With the appointment of Brevet Brigadier General Roger Jones in 1825, the office grew in importance. During his tenure, General Jones molded the office of the Adjutant General into the central bureau of the War Department. Adjutants General became the only officers invested with the authority to speak and sign official correspondence "for the commander".
Recognizing this, the Army began appointing West Point graduates almost exclusively as Adjutants General from 1839 through the early 1900s. The first two graduates so appointed, Samuel Cooper and Lorenzo Thomas, served with distinction as Adjutants General during the Civil War. Cooper served the Confederacy, while Thomas served the Union.
In 1861, two assistant Adjutants General, Major McDowell and Captain Franklin, drew up the plans to organize the more than 500,000 men who volunteered to fight for the Union. Their efforts, and others like them on both sides, built the massive armies of our Civil War years.
Following the Civil War, Brigadier General Edward Townsend took on the mission of compiling all the records of the war, both North and South. The Adjutant General's Department's "War of the Rebellion: Official Records" became an invaluable contribution to American military history. The Department also discharged more than 800,000 men and enlisted 36,000 new recruits for the post Civil War Regular Army.
On December 14th, 1872, the Adjutant General's Department adopted the old topographic engineer shield as its own branch insignia. The shield symbolized the Adjutant General's role of speaking "for the commander". Thirteen embossed stars replaced the "T.E." on the upper shield, creating the crest worn by all Adjutant General's Corps officers of today.
By the onset of the Spanish-American War in 1898, the Adjutant General's Office had evolved as the central coordinating bureau in the Army (continuing the legacy it developed during the Civil War). Major General William H. Carter, under the direction of visionary Secretary of War Elihu Root, continued our modernization efforts by implementing the general staff concept based upon European models. The Adjutant General's Department and the newly organized general staff evolved over the years as some functions were transferred and others modified. Several functions, formally part of the Adjutant General's Office, now evolved into independent staff agencies after World War I. The Inspector General, the Provost Marshal, the Assistant Chief for Intelligence, and the Chief of Military History all owe their beginnings to The Adjutant's General Office.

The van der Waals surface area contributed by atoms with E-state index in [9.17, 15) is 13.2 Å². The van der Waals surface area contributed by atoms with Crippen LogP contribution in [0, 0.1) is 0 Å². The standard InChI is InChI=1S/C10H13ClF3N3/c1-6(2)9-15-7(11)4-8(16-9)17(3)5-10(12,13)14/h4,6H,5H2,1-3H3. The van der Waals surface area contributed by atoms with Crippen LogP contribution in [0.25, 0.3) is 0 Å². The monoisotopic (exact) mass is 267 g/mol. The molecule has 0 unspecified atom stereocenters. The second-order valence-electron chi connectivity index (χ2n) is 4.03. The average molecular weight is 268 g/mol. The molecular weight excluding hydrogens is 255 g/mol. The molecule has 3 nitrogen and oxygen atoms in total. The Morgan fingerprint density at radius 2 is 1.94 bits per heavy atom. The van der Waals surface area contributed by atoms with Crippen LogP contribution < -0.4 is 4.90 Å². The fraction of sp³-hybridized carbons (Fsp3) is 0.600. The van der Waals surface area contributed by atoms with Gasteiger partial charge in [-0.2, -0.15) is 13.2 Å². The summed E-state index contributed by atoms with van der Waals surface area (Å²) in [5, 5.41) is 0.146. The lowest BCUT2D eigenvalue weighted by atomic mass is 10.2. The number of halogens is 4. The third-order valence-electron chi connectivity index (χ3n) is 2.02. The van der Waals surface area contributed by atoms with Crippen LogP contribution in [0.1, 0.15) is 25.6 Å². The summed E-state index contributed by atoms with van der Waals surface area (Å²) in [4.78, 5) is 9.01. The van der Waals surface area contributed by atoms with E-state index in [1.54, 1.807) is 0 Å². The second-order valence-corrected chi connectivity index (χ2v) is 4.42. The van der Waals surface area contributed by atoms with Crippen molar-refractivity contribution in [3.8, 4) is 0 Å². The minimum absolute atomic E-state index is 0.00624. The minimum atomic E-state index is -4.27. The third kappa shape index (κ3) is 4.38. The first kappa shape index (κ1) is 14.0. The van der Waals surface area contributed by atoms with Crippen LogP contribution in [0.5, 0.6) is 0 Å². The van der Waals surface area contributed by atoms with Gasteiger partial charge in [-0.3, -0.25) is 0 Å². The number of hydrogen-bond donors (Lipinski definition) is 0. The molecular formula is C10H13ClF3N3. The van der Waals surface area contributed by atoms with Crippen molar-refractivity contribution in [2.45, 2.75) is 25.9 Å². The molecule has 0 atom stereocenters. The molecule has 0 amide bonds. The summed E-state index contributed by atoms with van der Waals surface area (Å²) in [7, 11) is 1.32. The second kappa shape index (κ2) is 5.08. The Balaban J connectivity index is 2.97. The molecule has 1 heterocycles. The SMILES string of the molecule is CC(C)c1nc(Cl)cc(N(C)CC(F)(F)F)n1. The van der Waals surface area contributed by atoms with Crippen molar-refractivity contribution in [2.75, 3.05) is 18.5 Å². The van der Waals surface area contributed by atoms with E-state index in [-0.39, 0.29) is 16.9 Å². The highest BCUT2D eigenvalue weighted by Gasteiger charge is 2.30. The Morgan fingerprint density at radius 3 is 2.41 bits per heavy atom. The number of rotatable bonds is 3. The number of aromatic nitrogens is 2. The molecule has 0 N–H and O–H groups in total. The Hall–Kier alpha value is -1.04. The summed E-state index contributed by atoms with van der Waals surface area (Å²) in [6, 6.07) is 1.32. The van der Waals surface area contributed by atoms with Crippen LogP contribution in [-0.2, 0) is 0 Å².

During World War II, more than 15,000 officers, soldiers, and civilians served in the Office of the Adjutant General. By the end of the war, the Adjutant General's Corps processed more than six million soldiers back into civilian life. In what has been described as one of the most successful administrative tasks ever carried out, the AG Corps processed nearly one-half million discharges a month in accomplishing this difficult mission.
Since World War II, the Adjutant General's Corps has been combat tested on several far-flung battlefields such as Korea, Vietnam, Grenada, Panama, and, most recently, in the Persian Gulf War (Operations Desert Shield and Desert Storm). AG soldiers mobilized 139,207 reserve component soldiers (equating to 1,045 Reserve and National Guard units of all types), recalled 1,386 retirees to active duty, deployed 1,600 Army civilians to Southwest Asia, processed over 10,000 individual and unit replacements, and delivered more than 27,000 tons of mail to deployed Army forces.
For more than 220 years, the mission of the Adjutant General's Corps has remained constant: to assist the commander in war and peace, and to provide superior personnel support to the soldiers, civilians and families which make up our Army. Today, the Corps continues to develop new and better ways to provide support to commanders and soldiers. Our pride in our past is surpassed only by our optimism for the future. We remain and will always be prepared to DEFEND AND SERVE!